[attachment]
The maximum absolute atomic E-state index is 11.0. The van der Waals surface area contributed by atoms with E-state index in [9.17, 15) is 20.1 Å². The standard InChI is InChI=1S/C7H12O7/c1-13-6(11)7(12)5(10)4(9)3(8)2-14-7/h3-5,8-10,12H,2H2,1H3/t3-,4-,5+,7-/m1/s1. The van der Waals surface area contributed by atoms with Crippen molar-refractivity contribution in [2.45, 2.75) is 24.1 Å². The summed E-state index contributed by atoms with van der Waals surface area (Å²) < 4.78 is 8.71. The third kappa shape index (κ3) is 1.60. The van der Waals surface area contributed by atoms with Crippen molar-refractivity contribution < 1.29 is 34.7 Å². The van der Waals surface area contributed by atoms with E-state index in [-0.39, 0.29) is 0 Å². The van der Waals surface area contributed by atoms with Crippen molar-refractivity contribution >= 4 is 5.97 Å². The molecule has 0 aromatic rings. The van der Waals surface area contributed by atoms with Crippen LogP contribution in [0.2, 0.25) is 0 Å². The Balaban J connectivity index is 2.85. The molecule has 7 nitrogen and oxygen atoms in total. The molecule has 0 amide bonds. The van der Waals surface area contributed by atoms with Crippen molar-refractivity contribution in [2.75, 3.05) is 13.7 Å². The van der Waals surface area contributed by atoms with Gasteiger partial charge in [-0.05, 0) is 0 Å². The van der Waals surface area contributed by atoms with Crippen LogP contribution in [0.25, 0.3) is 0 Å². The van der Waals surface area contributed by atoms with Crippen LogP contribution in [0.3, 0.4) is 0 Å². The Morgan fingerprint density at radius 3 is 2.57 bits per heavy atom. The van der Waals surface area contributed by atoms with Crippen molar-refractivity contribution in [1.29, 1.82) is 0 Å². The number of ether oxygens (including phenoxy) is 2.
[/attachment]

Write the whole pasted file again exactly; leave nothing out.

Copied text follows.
The maximum absolute atomic E-state index is 11.0. The van der Waals surface area contributed by atoms with E-state index in [9.17, 15) is 20.1 Å². The standard InChI is InChI=1S/C7H12O7/c1-13-6(11)7(12)5(10)4(9)3(8)2-14-7/h3-5,8-10,12H,2H2,1H3/t3-,4-,5+,7-/m1/s1. The van der Waals surface area contributed by atoms with Crippen molar-refractivity contribution in [2.45, 2.75) is 24.1 Å². The summed E-state index contributed by atoms with van der Waals surface area (Å²) < 4.78 is 8.71. The third kappa shape index (κ3) is 1.60. The van der Waals surface area contributed by atoms with Crippen molar-refractivity contribution < 1.29 is 34.7 Å². The van der Waals surface area contributed by atoms with E-state index in [-0.39, 0.29) is 0 Å². The van der Waals surface area contributed by atoms with Crippen molar-refractivity contribution >= 4 is 5.97 Å². The molecule has 0 aromatic rings. The van der Waals surface area contributed by atoms with Crippen LogP contribution in [0.2, 0.25) is 0 Å². The Balaban J connectivity index is 2.85. The molecule has 7 nitrogen and oxygen atoms in total. The molecule has 0 amide bonds. The van der Waals surface area contributed by atoms with Crippen molar-refractivity contribution in [2.75, 3.05) is 13.7 Å². The van der Waals surface area contributed by atoms with Gasteiger partial charge in [-0.05, 0) is 0 Å². The van der Waals surface area contributed by atoms with Crippen LogP contribution in [0.25, 0.3) is 0 Å². The van der Waals surface area contributed by atoms with Crippen LogP contribution in [0.3, 0.4) is 0 Å². The Morgan fingerprint density at radius 3 is 2.57 bits per heavy atom. The van der Waals surface area contributed by atoms with Crippen molar-refractivity contribution in [1.29, 1.82) is 0 Å². The number of ether oxygens (including phenoxy) is 2.